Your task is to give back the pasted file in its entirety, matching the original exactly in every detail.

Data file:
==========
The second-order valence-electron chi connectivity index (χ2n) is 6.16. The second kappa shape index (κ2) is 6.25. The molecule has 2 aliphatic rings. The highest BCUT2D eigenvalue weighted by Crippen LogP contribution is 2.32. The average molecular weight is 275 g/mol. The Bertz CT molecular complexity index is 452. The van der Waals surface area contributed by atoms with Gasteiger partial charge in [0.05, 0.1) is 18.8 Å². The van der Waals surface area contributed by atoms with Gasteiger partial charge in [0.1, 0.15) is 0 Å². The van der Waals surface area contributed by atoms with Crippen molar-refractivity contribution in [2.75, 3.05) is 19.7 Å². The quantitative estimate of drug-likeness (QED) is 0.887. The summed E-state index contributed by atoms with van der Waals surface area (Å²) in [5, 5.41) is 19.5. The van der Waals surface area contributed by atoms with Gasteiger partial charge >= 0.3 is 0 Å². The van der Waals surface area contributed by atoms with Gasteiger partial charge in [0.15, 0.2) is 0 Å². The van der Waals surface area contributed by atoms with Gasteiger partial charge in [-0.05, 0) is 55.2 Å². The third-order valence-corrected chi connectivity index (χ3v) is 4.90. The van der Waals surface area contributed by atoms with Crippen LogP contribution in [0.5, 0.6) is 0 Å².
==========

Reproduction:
The second-order valence-electron chi connectivity index (χ2n) is 6.16. The second kappa shape index (κ2) is 6.25. The molecule has 2 aliphatic rings. The highest BCUT2D eigenvalue weighted by Crippen LogP contribution is 2.32. The average molecular weight is 275 g/mol. The Bertz CT molecular complexity index is 452. The van der Waals surface area contributed by atoms with Gasteiger partial charge in [0.05, 0.1) is 18.8 Å². The van der Waals surface area contributed by atoms with Gasteiger partial charge in [0.1, 0.15) is 0 Å². The van der Waals surface area contributed by atoms with Crippen molar-refractivity contribution in [2.75, 3.05) is 19.7 Å². The quantitative estimate of drug-likeness (QED) is 0.887. The summed E-state index contributed by atoms with van der Waals surface area (Å²) in [5, 5.41) is 19.5. The van der Waals surface area contributed by atoms with Gasteiger partial charge >= 0.3 is 0 Å². The van der Waals surface area contributed by atoms with Gasteiger partial charge in [0.15, 0.2) is 0 Å². The van der Waals surface area contributed by atoms with Gasteiger partial charge in [-0.05, 0) is 55.2 Å². The third-order valence-corrected chi connectivity index (χ3v) is 4.90. The van der Waals surface area contributed by atoms with Crippen LogP contribution in [0.5, 0.6) is 0 Å².